A data-centric future


A data-centric future
Banali Malhotra, marketing director

Rakbank integrates a blend of creativity and numbers to activate data-driven marketing campaigns for seamless customer experience. Marketing director Banali Malhotra highlights the potential of such methods

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Published: Tue 19 Nov 2019, 10:01 AM

Last updated: Tue 19 Nov 2019, 1:58 PM

As a challenger brand in a cluttered banking, financial services and insurance (BFSI) marketplace and true to its 'Simply Better' proposition, Rakbank continues to strive to innovate and defy conventions.
Over the years, this stance has constantly been visible across all its advertising and media channels. With the advent of digital and data-driven marketing, Rakbank has taken its innovation story forward in new and emerging spaces.
Marketing director Banali Malhotra points out: "We understand that new age innovation lies at the intersection of data, creativity and technology. In a competitive landscape where brands are jostling for consumer's attention, these three components are critical for marketers to cut through the noise through relevant and impactful messages." 
Data-driven marketing lies at the very heart of the overall digital strategy at Rakbank. 
Banks possess rich and granular transactional data sets to connect with customers in new ways. Though data-driven marketing has been cited as an engine of growth by many, yet research shows that only a handful of banks are currently using its true potential to their advantage. The biggest barrier to data-driven marketing lies in inaccessible and 'siloed' data sources.     
Despite challenges, there are clear opportunities to unlock the potential of data-driven marketing. Here are some ways in which Rakbank are embracing this space:
In-house data management platform (DMP)
The first step towards building a data foundation is to commit to data unification that gives us a holistic view of the customer. 
Malhotra explained that DMP is designed to unify all disparate sources of data, centralise it for a single customer view and make it actionable across activation channels, adding that the technology is by no means new.
"What used to be an adtech has now evolved as a hybrid of adtech/martech in recent years with widespread adoption on the marketer side. As per a 2018 survey, 44 per cent financial services marketers are currently using a DMP, and this is set to grow in the years to come."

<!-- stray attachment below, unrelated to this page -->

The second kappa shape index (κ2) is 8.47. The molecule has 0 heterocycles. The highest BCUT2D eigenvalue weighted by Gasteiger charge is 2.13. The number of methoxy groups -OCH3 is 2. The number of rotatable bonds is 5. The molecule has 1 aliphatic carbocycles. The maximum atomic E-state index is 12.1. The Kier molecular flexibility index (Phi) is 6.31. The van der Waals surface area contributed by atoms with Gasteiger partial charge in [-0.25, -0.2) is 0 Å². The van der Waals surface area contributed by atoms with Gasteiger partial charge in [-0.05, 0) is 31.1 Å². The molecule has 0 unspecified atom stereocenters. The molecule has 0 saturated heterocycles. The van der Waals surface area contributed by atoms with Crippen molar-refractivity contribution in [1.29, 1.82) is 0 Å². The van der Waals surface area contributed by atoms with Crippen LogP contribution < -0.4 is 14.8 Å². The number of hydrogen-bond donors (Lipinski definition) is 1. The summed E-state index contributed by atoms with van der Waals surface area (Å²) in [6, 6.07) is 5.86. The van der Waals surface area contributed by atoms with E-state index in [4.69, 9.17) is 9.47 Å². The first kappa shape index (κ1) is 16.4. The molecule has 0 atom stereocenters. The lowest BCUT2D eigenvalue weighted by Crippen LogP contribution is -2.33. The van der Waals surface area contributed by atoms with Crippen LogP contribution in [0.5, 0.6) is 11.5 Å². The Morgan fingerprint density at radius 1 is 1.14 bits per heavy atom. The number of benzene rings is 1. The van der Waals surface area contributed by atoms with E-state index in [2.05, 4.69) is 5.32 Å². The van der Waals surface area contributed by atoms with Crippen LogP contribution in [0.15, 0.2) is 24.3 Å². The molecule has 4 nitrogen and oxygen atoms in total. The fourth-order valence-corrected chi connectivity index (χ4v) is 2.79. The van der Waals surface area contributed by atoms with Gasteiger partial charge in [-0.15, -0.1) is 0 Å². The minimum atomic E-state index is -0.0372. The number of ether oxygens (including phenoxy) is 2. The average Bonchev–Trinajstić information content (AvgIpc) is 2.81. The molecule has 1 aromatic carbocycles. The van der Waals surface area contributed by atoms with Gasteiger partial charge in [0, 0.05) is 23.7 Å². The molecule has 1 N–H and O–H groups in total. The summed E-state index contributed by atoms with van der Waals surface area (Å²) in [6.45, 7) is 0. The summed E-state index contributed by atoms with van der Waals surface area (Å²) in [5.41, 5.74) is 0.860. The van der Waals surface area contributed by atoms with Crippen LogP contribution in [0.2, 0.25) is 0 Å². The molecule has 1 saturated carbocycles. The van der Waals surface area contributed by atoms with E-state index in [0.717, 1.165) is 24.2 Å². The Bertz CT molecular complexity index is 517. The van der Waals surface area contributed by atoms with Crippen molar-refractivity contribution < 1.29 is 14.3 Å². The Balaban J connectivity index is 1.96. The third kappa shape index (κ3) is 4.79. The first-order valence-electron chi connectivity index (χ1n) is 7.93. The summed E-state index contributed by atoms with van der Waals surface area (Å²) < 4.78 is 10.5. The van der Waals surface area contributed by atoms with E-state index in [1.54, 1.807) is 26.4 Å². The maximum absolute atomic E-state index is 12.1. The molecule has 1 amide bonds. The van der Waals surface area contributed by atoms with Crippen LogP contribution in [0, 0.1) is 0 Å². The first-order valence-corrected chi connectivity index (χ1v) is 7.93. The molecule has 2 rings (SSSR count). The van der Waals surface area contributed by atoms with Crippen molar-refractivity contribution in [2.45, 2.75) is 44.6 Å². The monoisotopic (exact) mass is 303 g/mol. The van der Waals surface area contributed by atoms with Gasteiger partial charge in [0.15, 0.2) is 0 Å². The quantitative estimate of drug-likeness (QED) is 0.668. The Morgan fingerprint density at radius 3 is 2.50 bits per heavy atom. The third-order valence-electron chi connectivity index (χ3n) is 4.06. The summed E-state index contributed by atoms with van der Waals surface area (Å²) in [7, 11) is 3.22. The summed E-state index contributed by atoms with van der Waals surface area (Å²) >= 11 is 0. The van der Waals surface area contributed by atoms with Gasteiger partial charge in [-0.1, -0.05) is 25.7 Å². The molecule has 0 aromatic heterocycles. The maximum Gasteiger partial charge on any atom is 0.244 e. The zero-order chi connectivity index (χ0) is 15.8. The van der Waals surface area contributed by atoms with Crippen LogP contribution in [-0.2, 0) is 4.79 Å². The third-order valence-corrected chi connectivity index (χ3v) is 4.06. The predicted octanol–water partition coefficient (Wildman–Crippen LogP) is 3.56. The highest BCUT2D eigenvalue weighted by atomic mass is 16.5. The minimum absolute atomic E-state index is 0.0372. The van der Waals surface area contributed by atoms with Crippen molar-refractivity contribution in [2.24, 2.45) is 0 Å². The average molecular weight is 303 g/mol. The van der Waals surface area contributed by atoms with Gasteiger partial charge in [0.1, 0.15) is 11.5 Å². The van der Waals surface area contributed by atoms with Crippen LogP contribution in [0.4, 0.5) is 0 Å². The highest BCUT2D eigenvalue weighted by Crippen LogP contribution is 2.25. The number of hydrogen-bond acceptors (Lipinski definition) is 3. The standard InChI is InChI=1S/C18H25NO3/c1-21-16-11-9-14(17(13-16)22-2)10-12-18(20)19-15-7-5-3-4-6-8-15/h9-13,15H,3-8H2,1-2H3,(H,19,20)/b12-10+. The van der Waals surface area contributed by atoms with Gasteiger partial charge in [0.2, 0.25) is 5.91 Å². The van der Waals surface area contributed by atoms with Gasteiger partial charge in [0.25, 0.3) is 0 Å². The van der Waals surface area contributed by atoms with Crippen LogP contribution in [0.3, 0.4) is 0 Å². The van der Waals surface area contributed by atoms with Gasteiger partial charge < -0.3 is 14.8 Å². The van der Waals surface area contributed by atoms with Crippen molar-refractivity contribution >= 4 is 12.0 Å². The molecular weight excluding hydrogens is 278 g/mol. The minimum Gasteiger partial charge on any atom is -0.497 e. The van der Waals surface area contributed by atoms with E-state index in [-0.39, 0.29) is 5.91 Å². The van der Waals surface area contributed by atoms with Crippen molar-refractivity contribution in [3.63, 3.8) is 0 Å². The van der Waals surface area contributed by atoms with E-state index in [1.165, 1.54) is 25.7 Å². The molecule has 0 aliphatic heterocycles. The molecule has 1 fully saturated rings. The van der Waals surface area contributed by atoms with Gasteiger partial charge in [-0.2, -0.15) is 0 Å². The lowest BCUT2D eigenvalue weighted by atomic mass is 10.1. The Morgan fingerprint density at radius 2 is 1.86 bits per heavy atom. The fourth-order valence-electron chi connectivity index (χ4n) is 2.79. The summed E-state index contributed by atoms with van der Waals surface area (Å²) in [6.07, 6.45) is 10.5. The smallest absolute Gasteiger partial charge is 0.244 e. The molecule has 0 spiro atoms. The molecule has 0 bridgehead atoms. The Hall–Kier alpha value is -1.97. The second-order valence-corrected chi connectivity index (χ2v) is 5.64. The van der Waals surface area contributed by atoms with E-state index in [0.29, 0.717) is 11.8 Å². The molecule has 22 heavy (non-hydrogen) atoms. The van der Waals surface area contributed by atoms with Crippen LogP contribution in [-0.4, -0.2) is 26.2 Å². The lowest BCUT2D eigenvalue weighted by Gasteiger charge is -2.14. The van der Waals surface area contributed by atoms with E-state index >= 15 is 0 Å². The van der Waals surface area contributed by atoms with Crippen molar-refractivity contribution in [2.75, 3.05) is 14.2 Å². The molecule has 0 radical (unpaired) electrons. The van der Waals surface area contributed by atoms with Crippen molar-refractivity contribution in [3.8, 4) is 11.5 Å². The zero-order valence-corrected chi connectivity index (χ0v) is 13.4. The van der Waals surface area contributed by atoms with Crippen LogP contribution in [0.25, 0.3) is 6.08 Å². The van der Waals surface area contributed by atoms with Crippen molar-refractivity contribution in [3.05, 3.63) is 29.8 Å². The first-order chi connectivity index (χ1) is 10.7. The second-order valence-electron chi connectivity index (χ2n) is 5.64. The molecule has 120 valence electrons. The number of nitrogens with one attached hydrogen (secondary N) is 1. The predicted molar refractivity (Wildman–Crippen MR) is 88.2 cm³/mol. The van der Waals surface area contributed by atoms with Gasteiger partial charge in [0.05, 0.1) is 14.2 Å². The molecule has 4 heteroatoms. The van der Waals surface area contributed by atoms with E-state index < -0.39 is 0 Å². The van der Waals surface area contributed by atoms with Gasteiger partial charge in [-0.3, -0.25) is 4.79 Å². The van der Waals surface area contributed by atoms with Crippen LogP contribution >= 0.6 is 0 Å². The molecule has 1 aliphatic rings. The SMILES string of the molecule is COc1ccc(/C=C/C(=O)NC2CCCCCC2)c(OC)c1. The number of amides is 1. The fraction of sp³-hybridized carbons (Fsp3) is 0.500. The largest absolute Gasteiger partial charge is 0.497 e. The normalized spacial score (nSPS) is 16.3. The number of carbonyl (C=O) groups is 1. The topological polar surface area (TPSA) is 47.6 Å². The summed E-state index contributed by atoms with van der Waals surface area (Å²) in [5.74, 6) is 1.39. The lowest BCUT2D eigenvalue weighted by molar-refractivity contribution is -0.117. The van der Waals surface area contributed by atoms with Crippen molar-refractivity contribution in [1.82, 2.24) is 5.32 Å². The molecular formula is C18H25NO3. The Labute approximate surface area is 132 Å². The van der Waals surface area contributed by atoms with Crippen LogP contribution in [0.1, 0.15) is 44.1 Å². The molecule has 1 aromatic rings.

Activating our own first party data
As Rakbank embarks on a cookie-less future in a post general data protection regulation (GDPR) world, first party data is increasingly becoming a precious asset.
"With this data, you can target existing customers by harnessing insights from past behaviour and interests. Techniques like custom-audiences and look-alike modelling can help build loyalty as well as cross-sell new products."
"Similarly, another way of using first party data is via building personas and audiences based on historical customer data, purchase behaviour and interests using advanced modelling. This data can then be ingested into the DMP as anonymised data and activated for campaigns," she added.
Personalisation at scale
We live in an era where Netflix, Amazon and Facebook have become an integral part of our lives. Personalised experiences have become an expectation. The challenge has been to deliver personalisation via Rakbank's banking channels.
Partnering with Lemnisk, the institution used AI-modelled first party data to build next best action predictive models and craft a unique personalised journey for both new and existing customers. This experience is seamlessly delivered via its website and push channels.
By learning the intent of audiences and signals, brands can develop dynamic creative and serve highly personalised messages to the right users. For its RAKfoodie digital campaign, the bank identified four different foodie personas via programmatic and offered them 20 different personalised messages across various channels.
Data partnerships
The key to cutting through the clutter and going beyond the obvious targeting approaches is to strike strategic data partnerships with key players. These partnerships have helped gain deeper insight into audiences and unlocked precision targeting.
A few years ago, Google had coined 'micro-moments', which are critical touchpoints within today's consumer journey. Micro-moments matter because they provide consumers with the right information exactly when they need it. 
According to Google, users experience micro-moments on average 150 times a day. And to leverage these micro-moments, Rakbank has partnered with location data experts like Inmobi and Memob to identify specific audiences and were able to precision target them using techniques like Polygon mapping and geo-fencing. 
"Similarly, in order to target people on the move for its RAKfoodie platform, the firm joined forces with the navigation Waze to map over 300 restaurants with exclusive dining deals in the form of smiley pins. We are the first bank in the Middle East to explore Waze," Malhotra revealed.
Malhotra concludes that the future lies in data-driven storytelling that captivate audiences, differentiate brands and drive growth. "Contrary to what people think, data-driven marketing is not just a science. Creativity and storytelling go hand-in-hand with data and technology. As an agile and forward-thinking bank, we at Rakbank continue to be test and learn and adapt our strategy to the evolving digital landscape."

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